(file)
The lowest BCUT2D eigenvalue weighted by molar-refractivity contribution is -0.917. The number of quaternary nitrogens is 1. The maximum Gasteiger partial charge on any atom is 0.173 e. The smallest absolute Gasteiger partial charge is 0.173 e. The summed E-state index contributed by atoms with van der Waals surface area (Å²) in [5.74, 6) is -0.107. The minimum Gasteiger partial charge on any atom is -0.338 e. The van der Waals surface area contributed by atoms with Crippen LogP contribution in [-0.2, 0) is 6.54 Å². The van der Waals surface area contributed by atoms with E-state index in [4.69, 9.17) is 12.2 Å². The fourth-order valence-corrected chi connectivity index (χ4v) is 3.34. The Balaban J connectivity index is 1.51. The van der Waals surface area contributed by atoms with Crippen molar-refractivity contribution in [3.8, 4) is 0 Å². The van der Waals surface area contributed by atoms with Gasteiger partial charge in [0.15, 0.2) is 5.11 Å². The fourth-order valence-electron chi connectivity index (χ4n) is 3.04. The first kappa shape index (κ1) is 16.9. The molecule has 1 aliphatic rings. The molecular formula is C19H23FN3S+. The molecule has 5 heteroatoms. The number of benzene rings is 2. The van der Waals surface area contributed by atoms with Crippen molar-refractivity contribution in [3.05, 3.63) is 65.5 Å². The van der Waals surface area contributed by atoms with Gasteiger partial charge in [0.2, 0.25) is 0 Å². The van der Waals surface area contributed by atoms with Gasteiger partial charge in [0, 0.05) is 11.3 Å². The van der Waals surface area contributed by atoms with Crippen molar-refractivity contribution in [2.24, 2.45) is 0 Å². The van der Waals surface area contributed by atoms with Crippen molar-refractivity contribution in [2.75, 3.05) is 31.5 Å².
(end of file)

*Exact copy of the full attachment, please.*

The lowest BCUT2D eigenvalue weighted by molar-refractivity contribution is -0.917. The number of quaternary nitrogens is 1. The maximum Gasteiger partial charge on any atom is 0.173 e. The smallest absolute Gasteiger partial charge is 0.173 e. The summed E-state index contributed by atoms with van der Waals surface area (Å²) in [5.74, 6) is -0.107. The minimum Gasteiger partial charge on any atom is -0.338 e. The van der Waals surface area contributed by atoms with Crippen LogP contribution in [-0.2, 0) is 6.54 Å². The van der Waals surface area contributed by atoms with E-state index in [4.69, 9.17) is 12.2 Å². The fourth-order valence-corrected chi connectivity index (χ4v) is 3.34. The Balaban J connectivity index is 1.51. The van der Waals surface area contributed by atoms with Crippen molar-refractivity contribution in [3.8, 4) is 0 Å². The van der Waals surface area contributed by atoms with Gasteiger partial charge in [0.15, 0.2) is 5.11 Å². The fourth-order valence-electron chi connectivity index (χ4n) is 3.04. The first kappa shape index (κ1) is 16.9. The molecule has 1 aliphatic rings. The molecular formula is C19H23FN3S+. The molecule has 5 heteroatoms. The number of benzene rings is 2. The van der Waals surface area contributed by atoms with Crippen molar-refractivity contribution in [3.05, 3.63) is 65.5 Å². The van der Waals surface area contributed by atoms with Gasteiger partial charge in [0.2, 0.25) is 0 Å². The van der Waals surface area contributed by atoms with Gasteiger partial charge in [0, 0.05) is 11.3 Å². The van der Waals surface area contributed by atoms with Crippen molar-refractivity contribution in [2.24, 2.45) is 0 Å². The van der Waals surface area contributed by atoms with Crippen molar-refractivity contribution in [2.75, 3.05) is 31.5 Å².